After all, he was the only white coat for miles who specialized and The Champ had been his patient since Day One.

But when I called the pediatrician's office the day before the scheduled appointment -- thinking quite naively that this sacred document known as an Out-Of-Network Referral was as easily obtainable as a prescription for antibiotics in the '80s – I learned the wheels of bureaucracy travel from Point A to Point B in roughly four business days.

Patience is a virtue.

That wasn't the worst part, though.

The rescheduling of appointments I could handle. The contradiction was another ballgame entirely.

As one doctor giveth … an office manager taketh away: According to her experience, it was not only possible but “PROBABLE” that my insurance would deny the request and make an in-network referral of their own.

Inhale. Exhale. Inhale. Exhale.



Three offices, five people and seven self-induced heart attacks later I was still holding my breath and my hand firmly on my ...

Eventually it was all sorted out with a few dozen extra steps … Gone was the convenient in-office tests. Replaced with a fun-filled trip to the imaging center of the big hospital, followed by a nearly two-hour layover for the doctor's appointment. Peanuts, however, would be available for a nominal fee at the vending machine.

It would be ok. It really wasn't a big deal. It was just like hopping a connecting flight.

Except I was dreading it.

The instructions were daunting. “Follow the walkway to the main building. Check in at the check-in then go to registration. You will need all of your documents and a picture ID. He needs to be here, with a full bladder, a half hour before the test. … If you have to bring siblings, you will need a second adult to watch them while you accompany your son. If you are late your appointment may need to be rescheduled.”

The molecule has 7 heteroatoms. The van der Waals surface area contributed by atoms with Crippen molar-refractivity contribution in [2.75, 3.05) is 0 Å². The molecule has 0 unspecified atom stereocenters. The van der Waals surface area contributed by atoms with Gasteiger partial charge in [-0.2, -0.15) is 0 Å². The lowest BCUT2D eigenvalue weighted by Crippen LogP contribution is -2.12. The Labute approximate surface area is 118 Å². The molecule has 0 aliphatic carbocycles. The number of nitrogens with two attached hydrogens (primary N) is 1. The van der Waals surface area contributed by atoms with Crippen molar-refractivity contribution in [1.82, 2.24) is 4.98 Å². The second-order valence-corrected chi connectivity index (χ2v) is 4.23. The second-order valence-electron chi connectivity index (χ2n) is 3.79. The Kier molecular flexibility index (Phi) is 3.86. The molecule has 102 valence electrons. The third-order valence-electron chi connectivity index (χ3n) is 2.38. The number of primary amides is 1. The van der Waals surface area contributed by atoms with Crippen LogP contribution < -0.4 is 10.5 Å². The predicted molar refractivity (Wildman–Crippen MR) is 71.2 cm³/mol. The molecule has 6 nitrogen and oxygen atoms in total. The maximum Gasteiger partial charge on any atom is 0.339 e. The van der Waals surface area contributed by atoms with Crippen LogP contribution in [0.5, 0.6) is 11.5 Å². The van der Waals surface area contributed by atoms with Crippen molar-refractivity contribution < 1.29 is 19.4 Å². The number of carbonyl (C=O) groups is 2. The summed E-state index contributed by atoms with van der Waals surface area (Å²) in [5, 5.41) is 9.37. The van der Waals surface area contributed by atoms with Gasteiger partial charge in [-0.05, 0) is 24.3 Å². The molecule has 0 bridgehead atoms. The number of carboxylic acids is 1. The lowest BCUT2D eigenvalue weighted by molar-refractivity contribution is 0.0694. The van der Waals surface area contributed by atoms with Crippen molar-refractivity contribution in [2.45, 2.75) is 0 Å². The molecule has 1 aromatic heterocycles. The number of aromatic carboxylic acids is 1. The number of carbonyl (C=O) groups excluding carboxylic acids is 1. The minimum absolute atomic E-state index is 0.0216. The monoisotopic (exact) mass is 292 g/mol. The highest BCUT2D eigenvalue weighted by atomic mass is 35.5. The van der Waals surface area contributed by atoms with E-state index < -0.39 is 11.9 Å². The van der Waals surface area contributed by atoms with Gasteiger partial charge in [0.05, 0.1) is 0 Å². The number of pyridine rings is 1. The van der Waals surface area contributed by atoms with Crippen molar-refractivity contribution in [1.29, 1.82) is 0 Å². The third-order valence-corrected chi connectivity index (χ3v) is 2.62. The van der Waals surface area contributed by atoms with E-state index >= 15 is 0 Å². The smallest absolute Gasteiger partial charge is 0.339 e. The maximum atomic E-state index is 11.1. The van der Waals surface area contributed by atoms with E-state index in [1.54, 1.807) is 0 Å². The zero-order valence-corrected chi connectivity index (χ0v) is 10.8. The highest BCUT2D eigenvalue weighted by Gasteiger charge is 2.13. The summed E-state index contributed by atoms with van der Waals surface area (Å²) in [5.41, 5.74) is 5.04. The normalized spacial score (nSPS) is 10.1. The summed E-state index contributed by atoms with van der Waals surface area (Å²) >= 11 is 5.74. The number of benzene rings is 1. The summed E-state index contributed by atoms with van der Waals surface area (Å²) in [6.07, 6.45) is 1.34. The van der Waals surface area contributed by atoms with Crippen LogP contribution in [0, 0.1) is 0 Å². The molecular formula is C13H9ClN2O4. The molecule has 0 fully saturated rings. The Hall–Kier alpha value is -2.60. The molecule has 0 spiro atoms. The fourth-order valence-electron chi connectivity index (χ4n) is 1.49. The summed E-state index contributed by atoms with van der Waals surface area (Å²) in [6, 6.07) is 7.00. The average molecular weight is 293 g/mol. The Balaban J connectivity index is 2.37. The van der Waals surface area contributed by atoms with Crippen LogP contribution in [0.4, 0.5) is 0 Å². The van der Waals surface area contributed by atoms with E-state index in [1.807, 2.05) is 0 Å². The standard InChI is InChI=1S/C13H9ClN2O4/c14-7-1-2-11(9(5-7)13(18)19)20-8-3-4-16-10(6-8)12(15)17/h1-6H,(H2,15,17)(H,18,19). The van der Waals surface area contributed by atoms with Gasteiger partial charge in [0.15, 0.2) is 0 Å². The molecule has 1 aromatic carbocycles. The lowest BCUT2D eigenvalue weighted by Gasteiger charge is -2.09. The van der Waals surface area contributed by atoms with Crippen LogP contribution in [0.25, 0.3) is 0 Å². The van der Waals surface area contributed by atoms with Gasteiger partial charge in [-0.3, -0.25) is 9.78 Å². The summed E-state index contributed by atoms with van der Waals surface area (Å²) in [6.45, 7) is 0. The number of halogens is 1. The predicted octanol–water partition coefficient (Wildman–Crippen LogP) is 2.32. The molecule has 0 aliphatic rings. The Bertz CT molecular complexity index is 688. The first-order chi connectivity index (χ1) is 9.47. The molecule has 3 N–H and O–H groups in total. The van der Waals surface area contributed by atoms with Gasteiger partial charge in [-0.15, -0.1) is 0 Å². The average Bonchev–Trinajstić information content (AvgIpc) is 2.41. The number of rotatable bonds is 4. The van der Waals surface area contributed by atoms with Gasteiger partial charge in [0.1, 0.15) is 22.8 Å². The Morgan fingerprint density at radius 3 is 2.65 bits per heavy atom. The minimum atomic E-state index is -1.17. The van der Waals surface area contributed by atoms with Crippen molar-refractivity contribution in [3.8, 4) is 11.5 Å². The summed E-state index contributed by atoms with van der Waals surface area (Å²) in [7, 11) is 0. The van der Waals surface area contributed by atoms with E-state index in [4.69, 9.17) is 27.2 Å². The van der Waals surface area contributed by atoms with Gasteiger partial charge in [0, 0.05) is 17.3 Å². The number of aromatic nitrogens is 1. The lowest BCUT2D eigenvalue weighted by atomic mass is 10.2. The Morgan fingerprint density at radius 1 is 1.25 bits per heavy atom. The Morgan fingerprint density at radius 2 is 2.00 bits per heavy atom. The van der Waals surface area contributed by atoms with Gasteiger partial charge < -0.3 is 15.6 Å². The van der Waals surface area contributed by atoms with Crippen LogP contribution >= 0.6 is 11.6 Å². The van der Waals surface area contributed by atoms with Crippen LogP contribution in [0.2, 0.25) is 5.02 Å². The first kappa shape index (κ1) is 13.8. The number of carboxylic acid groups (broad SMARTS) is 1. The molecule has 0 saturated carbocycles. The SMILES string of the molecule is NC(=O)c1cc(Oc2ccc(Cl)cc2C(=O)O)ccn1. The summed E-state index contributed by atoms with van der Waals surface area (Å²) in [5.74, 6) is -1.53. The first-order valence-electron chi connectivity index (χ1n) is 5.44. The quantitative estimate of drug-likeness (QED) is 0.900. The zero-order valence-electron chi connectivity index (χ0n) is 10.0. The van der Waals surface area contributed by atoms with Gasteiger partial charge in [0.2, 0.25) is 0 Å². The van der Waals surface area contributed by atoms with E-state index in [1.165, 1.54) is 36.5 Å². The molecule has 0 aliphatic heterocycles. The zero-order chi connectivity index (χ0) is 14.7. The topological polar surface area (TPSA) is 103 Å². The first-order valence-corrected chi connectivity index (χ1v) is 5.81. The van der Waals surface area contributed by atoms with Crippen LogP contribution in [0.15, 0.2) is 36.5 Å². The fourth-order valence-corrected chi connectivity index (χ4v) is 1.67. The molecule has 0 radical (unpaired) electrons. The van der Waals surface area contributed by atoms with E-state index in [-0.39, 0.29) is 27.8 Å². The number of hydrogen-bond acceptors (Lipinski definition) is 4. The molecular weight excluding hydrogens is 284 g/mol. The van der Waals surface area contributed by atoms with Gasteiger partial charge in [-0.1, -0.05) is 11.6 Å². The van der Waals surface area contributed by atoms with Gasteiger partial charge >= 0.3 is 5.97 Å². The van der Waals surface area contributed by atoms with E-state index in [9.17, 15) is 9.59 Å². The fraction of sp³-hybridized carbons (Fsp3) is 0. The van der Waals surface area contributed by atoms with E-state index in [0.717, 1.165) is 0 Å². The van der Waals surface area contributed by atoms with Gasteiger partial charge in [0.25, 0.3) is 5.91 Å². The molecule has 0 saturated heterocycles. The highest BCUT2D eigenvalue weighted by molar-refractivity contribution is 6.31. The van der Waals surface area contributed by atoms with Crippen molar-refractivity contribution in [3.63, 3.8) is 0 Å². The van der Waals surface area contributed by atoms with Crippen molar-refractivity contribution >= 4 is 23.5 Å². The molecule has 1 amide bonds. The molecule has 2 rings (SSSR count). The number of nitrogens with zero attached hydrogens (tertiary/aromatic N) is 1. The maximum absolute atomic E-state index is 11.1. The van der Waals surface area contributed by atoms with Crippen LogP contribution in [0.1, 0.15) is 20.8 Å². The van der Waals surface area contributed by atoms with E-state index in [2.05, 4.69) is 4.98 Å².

This is your mission … You have no choice but to accept it.

Truth is, what I really dreaded was spending even a minute in a room marked RADIOLOGY/ONCOLOGY with my boy. I dreaded looking into the faces of mothers whose children weren't there for something routine.

I have to admit, up until that moment, I cursed the insurance company for making me feel as if I were wearing a red foam nose and oversized shoes to jump through their flaming hoops.

But there was my son, dressed in his best worn-out pajamas and bat-winged jacket, selecting a Santa from the coloring sheets and reaching for the crayons one at a time. “He will be a Rainbow Cwaus,” he whispered. “I'll give him to the nice lady at the desk when I'm froo.”

He entertained himself like this from one waiting area to another ... and another ... and another for the better part of hours.

Climbing onto the exam tables. Climbing down. Crawling under chairs. Back up to the exam table. Opening and closing doors. Curtains. Blinds. Fogging the mirrors. Break dancing. Until he realized: The. Rolling. Stool-thing-a-ma-seat!!!!! was out of its garage and ready for a test spin.

He'd just be the valet. He'd drive it on over to the doc once he knock-knocked on the door.

The Champ is one patient who IS truly patient.

Even with the limited space and plentiful requests to stop, sit, shhhh, let go, don't pull on that and leave that thing-I-can't-pronounce alone … he was mostly all smiles … until he had to pee:

“I have to pee.”

“That's good. They're probably going to want a sample.”

“What do they want with my pee?”

“They're going to test it to see if there's anything in it that shouldn't be.”

“Are they going to give it back?”

“Do you want it back?”

And then he was all laughs.

“Only if there's LEGOs in it.”